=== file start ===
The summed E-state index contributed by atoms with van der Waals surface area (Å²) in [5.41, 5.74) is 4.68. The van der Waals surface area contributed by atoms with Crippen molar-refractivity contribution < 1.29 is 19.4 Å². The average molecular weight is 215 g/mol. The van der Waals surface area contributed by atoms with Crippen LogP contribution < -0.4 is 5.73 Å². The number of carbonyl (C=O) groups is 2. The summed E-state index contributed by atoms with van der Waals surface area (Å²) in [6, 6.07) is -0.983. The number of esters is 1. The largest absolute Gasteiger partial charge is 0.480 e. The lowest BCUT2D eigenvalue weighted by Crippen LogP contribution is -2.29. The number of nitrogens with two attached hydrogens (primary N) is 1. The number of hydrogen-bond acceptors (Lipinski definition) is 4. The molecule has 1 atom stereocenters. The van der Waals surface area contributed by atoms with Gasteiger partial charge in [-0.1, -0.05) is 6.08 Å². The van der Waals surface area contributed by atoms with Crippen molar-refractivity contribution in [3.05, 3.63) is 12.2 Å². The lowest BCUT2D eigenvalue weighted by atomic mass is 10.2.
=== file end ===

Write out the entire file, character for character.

The summed E-state index contributed by atoms with van der Waals surface area (Å²) in [5.41, 5.74) is 4.68. The van der Waals surface area contributed by atoms with Crippen molar-refractivity contribution < 1.29 is 19.4 Å². The average molecular weight is 215 g/mol. The van der Waals surface area contributed by atoms with Crippen LogP contribution < -0.4 is 5.73 Å². The number of carbonyl (C=O) groups is 2. The summed E-state index contributed by atoms with van der Waals surface area (Å²) in [6, 6.07) is -0.983. The number of esters is 1. The largest absolute Gasteiger partial charge is 0.480 e. The lowest BCUT2D eigenvalue weighted by Crippen LogP contribution is -2.29. The number of nitrogens with two attached hydrogens (primary N) is 1. The number of hydrogen-bond acceptors (Lipinski definition) is 4. The molecule has 1 atom stereocenters. The van der Waals surface area contributed by atoms with Gasteiger partial charge in [-0.1, -0.05) is 6.08 Å². The van der Waals surface area contributed by atoms with Crippen molar-refractivity contribution in [3.05, 3.63) is 12.2 Å². The lowest BCUT2D eigenvalue weighted by atomic mass is 10.2.